According to a local New Mexico news station, a congressman trails his opponent, 51%-45%:
Eyewitness News 4’s exclusive Survey USA poll on the congressional race in New Mexico’s first district is a real shocker. It shows Republican challenger Jon Barela with a lead over incumbent Democratic congressman Martin Heinrich, 51% to 45% – with only 4% of the voters undecided.
Survey USA polled 559 likely voters from July 22-25, with a margin of error of 4.2%. Barela’s lead exceeds the margin of error and he is also over the “magic” 50% line that pollsters like to talk about.
There are two major problems with how this got reported. First of all, a margin of error is “plus or minus” 4.2%, and is that way for both variables in the survey. In other words, Heinrich could be anywhere between 41% and 49%, and his opponent can be anywhere between 47% and 55%. The congressman could be up 2 points or down 14. Of course, with a spread like that, it’s more likely that the congressman is down than up, but you can’t say with 95% confidence that he is in fact down.
Reporters misstate outcomes of polls and when the polls don’t match the election result like a scorecard on a videogame, people assume polls aren’t trustworthy. They are trustworthy – but just not to the extent people have grown to assume.
The second issue I have with this is the reported fascination and over-importance on hitting a majority support in a poll. There are several reasons for the origin of that conventional wisdom – if an incumbent (not a challenger!) is above 50%, he’s probably safe, but if he’s not, the CW is that undecides will break against him and he’ll lose (because they haven’t backed the incumbent they know by now, so why would they later). The key thinking here is that with Heinrich at 45%, and you can assume he won’t get much better than that. The 50% rule has nothing to do with Barela’s standing. He could be at 41%, and the CW is that he’d still win enough undecideds to overcome a hypothetical 4-point lead.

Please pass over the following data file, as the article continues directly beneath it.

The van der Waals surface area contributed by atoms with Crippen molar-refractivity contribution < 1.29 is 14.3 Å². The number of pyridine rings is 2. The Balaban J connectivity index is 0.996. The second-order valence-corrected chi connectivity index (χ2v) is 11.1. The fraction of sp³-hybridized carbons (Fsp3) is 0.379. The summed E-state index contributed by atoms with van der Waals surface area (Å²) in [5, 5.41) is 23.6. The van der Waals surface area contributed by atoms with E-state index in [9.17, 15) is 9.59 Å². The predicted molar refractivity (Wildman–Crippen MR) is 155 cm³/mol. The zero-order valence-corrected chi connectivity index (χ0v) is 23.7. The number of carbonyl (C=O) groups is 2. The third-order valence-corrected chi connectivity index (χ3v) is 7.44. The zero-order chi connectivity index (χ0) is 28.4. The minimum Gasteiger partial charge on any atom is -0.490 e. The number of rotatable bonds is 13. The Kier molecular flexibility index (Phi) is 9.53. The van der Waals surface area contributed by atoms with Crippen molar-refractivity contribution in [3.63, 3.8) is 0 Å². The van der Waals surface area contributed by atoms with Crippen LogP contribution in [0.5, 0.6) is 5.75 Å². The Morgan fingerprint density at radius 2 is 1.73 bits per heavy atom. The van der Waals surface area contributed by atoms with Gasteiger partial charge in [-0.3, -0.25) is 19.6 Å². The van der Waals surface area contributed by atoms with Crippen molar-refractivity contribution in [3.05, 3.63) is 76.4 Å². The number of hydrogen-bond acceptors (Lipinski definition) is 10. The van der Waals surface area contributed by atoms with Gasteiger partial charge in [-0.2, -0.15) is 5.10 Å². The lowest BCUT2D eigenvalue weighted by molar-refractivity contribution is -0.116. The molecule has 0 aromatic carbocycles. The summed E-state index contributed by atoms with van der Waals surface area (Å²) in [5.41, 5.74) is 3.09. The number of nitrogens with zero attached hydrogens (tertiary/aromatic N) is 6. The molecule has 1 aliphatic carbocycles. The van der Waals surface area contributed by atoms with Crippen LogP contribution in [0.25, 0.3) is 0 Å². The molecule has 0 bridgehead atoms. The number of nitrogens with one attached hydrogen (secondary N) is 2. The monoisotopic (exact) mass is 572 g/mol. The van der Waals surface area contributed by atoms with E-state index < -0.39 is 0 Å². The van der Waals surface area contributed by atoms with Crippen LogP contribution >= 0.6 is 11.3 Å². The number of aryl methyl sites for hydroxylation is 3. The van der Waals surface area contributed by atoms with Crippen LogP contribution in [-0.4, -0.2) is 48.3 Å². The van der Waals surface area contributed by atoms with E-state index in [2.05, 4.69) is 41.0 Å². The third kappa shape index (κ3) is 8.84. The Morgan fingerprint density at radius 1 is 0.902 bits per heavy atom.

This CW is flawed for a number of reasons, but I won’t go into it just yet. My real complaint here is with two other data points in the poll: 1) The undecideds are awfully low for a low-profile race with over three months before the election; and 2) supposedly Hispanics in New Mexico are likely to give the GOP 40% of the vote, which seems unlikely in light of the Arizona law fiasco – the tilt of Hispanics to the Dems in 2008 was why New Mexico voted for Obama and Heinrich in an unexpected landslide. I’m not saying they’ll vote in the same numbers in 2010, but I don’t expect the GOP to do better with Hispanics this year than two years ago. Both of these data points point toward a toss-up situation more so than a Barela lead.